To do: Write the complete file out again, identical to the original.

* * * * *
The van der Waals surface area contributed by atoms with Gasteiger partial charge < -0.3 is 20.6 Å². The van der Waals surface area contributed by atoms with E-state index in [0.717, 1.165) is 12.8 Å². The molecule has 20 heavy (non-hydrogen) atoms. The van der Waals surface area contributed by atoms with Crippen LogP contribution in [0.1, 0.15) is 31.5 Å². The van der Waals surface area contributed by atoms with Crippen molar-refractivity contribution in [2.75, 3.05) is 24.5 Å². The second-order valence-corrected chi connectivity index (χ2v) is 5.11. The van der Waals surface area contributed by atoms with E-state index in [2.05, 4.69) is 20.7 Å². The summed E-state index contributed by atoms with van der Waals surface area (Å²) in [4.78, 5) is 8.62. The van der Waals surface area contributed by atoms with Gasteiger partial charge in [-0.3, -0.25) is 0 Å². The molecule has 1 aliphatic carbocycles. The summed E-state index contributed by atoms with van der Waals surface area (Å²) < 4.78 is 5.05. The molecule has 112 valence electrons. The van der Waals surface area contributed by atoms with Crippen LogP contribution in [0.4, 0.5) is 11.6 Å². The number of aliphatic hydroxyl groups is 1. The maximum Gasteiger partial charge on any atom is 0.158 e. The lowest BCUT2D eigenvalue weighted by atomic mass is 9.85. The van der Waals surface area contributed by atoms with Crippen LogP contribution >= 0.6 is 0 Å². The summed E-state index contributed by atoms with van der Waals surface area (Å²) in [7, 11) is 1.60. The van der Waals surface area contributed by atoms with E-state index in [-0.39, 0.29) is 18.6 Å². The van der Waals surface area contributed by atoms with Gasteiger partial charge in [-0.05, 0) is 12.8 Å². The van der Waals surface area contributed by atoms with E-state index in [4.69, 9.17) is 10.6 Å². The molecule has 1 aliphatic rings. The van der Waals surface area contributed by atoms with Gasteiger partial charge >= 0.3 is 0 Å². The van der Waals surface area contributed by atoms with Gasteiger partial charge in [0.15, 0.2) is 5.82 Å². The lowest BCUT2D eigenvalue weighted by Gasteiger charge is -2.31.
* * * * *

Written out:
The van der Waals surface area contributed by atoms with Gasteiger partial charge < -0.3 is 20.6 Å². The van der Waals surface area contributed by atoms with E-state index in [0.717, 1.165) is 12.8 Å². The molecule has 20 heavy (non-hydrogen) atoms. The van der Waals surface area contributed by atoms with Crippen LogP contribution in [0.1, 0.15) is 31.5 Å². The van der Waals surface area contributed by atoms with Crippen molar-refractivity contribution in [2.75, 3.05) is 24.5 Å². The second-order valence-corrected chi connectivity index (χ2v) is 5.11. The van der Waals surface area contributed by atoms with E-state index in [2.05, 4.69) is 20.7 Å². The summed E-state index contributed by atoms with van der Waals surface area (Å²) in [4.78, 5) is 8.62. The van der Waals surface area contributed by atoms with Gasteiger partial charge in [-0.3, -0.25) is 0 Å². The molecule has 1 aliphatic carbocycles. The summed E-state index contributed by atoms with van der Waals surface area (Å²) < 4.78 is 5.05. The molecule has 112 valence electrons. The van der Waals surface area contributed by atoms with Crippen LogP contribution in [0.4, 0.5) is 11.6 Å². The number of aliphatic hydroxyl groups is 1. The maximum Gasteiger partial charge on any atom is 0.158 e. The lowest BCUT2D eigenvalue weighted by atomic mass is 9.85. The van der Waals surface area contributed by atoms with Crippen LogP contribution >= 0.6 is 0 Å². The summed E-state index contributed by atoms with van der Waals surface area (Å²) in [7, 11) is 1.60. The van der Waals surface area contributed by atoms with E-state index in [-0.39, 0.29) is 18.6 Å². The van der Waals surface area contributed by atoms with Gasteiger partial charge in [-0.05, 0) is 12.8 Å². The van der Waals surface area contributed by atoms with E-state index in [4.69, 9.17) is 10.6 Å². The molecule has 1 aliphatic rings. The van der Waals surface area contributed by atoms with Gasteiger partial charge >= 0.3 is 0 Å². The van der Waals surface area contributed by atoms with Gasteiger partial charge in [0.15, 0.2) is 5.82 Å². The lowest BCUT2D eigenvalue weighted by Gasteiger charge is -2.31.